I do think that Labour’s top councillor, council leader Julian Bell, is to be admired for his hard work and tenacity in the face of a highly challenging environment. On top of dealing with truly unprecedented post war cuts to local government grants and the August riots Bell has an incredibly weak team behind him and visibly has to do most of the work himself. Labour are too quick to accuse Tories of enjoying the retrenchment that local government is currently undergoing. Before the May 2010 local elections the Conservative group in Ealing were truly in awe of the challenges that faced us in the years to come if we were to be re-elected (whoever came into power nationally). Bell is doing a tough job and is due some measure of respect for keeping the wheels on.
Bell is aided in his task by the officer group within the council who are naturally very conservative (in the sense of being risk averse). Like most bureaucracies they prioritise the preservation of the machine that they work for. This can be seen in the council’s response to the cuts in government grant. The grant cuts total some £56 million or 12.5% of total council spending. By the time that this has passed through the council’s system of financial padding this becomes £85 million – an extra £30 million added in the process. In the last financial year the council underspent its budget by £9 million and budget papers reveal that it intends to continue to underspend budgets in the process of taking £85 million out of them.
On the one hand the council suggests that it is being cut by 30% (a lie as the true figure is in fact 12.5%) on the other it keeps unearmarked (unallocated) reserves of £30 million. You could take 30% out of these if you really were 30% smaller! This financial conservatism is bad for current residents and service users but ensures that the council will remain a financially strong organisation into the future.
The officer team have their own priorities, which include themselves, their directly employed labour and the environment that they work in. Hence, in the absence of vision, leadership bandwidth and organisational experience on the part of the Labour political leadership, the officers’ priorities have become Labour’s priorities. The top officer team have been hardly touched by cuts, see here. Directly employed staff have not suffered extensive redundancies and overall staff spending is largely untouched as reorganisations allow the council to avoid a pay freeze by extensive upgrading of staff. The vast bulk of the council’s non-schools capital spending is being spent on the council’s own stock of buildings.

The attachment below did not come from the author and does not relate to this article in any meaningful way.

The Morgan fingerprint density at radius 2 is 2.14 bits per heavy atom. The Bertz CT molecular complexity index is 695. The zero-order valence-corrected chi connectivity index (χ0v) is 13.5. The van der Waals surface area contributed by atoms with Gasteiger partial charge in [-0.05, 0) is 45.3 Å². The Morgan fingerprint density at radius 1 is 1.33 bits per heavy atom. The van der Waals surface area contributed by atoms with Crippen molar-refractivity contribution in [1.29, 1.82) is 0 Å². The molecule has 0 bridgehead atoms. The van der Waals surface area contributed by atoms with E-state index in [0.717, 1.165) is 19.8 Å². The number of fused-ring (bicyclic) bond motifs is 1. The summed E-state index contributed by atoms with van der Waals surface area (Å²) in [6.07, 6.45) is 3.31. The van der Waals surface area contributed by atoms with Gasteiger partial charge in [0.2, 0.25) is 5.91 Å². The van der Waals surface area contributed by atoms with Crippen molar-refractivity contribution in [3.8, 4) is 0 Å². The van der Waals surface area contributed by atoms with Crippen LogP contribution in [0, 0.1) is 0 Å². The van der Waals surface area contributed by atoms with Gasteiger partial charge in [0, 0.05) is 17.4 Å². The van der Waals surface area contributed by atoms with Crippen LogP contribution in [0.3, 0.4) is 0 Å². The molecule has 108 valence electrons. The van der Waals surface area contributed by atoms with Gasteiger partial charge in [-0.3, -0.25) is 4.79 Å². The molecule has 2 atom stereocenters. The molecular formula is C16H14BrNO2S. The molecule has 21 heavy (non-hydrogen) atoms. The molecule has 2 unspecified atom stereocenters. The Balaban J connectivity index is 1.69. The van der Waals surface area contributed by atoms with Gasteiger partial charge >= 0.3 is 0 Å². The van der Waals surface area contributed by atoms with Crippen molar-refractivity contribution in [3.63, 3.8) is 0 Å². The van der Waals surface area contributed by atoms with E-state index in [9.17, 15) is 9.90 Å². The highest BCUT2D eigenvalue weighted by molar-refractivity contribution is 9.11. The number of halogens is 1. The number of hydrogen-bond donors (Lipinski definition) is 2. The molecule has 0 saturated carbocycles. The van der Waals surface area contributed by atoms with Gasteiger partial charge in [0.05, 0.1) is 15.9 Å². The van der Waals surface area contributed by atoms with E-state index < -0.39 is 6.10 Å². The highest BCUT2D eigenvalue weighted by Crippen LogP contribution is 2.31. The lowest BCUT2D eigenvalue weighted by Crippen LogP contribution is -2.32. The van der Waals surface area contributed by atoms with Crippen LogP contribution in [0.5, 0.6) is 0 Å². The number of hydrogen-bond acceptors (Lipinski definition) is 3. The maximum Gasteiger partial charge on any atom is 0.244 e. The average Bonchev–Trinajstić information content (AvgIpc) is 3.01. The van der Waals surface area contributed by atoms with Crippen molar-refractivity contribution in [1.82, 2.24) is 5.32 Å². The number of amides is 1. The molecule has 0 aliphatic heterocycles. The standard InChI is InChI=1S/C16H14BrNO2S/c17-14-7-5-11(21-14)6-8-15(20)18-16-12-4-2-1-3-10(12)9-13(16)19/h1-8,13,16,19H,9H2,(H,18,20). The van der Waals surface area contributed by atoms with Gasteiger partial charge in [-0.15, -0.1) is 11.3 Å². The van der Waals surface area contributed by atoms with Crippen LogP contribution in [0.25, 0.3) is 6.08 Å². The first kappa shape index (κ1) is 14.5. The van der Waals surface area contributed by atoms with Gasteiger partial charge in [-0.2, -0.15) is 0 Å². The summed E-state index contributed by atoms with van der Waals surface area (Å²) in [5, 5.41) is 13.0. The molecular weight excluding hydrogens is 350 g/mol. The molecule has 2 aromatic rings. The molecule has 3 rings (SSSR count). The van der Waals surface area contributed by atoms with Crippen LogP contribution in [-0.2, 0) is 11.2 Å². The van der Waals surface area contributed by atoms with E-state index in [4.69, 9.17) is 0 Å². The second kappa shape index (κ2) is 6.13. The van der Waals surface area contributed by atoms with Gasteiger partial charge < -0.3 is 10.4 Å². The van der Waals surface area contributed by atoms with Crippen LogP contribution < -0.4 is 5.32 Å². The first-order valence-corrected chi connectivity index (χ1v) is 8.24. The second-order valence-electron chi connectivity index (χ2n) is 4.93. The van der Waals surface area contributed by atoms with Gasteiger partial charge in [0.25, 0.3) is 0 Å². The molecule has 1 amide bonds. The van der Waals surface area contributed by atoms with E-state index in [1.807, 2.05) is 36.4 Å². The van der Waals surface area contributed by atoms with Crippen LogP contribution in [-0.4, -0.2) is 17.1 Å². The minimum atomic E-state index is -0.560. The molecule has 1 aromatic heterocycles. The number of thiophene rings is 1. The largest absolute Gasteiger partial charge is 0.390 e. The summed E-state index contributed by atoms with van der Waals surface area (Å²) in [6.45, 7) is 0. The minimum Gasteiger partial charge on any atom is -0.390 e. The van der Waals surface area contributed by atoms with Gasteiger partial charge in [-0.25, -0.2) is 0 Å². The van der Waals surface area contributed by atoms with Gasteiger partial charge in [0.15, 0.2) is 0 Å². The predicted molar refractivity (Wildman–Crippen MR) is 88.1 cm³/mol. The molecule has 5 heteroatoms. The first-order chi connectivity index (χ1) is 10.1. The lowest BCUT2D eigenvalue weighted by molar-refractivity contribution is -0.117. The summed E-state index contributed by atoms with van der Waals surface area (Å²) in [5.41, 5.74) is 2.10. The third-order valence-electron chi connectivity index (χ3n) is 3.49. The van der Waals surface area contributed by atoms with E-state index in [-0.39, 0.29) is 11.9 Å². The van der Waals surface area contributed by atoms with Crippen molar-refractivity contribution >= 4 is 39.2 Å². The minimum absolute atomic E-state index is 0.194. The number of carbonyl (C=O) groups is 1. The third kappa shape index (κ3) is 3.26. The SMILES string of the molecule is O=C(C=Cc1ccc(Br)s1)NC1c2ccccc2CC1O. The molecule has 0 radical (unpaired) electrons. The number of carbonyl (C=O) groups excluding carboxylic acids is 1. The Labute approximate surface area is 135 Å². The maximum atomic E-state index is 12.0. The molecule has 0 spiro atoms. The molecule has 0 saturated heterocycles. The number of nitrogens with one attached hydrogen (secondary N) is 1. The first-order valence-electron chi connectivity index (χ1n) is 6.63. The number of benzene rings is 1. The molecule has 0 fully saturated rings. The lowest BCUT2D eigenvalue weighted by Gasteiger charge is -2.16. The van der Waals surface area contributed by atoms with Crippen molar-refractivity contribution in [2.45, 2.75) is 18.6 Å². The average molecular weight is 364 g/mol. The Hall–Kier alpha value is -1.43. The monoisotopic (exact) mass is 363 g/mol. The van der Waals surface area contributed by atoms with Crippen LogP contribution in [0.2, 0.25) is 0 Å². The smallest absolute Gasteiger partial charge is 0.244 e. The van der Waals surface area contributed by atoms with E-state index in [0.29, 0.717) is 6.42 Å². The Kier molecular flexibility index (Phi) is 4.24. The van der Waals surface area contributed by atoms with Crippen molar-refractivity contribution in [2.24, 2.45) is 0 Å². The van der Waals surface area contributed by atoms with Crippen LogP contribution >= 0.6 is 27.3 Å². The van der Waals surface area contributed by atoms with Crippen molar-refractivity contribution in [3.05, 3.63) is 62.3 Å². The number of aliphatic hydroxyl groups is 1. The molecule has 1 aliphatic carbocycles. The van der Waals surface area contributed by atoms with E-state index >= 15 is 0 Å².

Labour’s main weakness as an administration is the lack of skills amongst their councillors. Even the small cabinet (8 out of 40 councillors) only has four really capable people in it. Bell is a hard worker and prepared to be out there taking the knocks. He had to personally lead the council’s humiliating libraries consultation in April this year and does by far the most speaking on all issues including finance. Labour’s finance chief, Cllr Yvonne Johnson, is a witty and engaging council chamber performer but shows little evidence of being anything more than a safe pair of hands. Johnson is not notably available leaving more weight for Bell to carry. Cllr Bassam Mahfouz in the Transport and Environment portfolio is a capable public face when he remembers not to get into fights with residents. Chief whip, Cllr Brian Reeves, is a schoolmasterly bear of a man who one imagines is quiet capable of keeping internal order. As an insider he is another who doesn’t project himself much. Beyond these four the rest of the cabinet are clearly out of their depth. Outside the cabinet there is a stunning lack of ability or even visibility amongst the Labour councillors.
Cllr Bell is having to work incredibly hard but he is keeping the wheels on at least.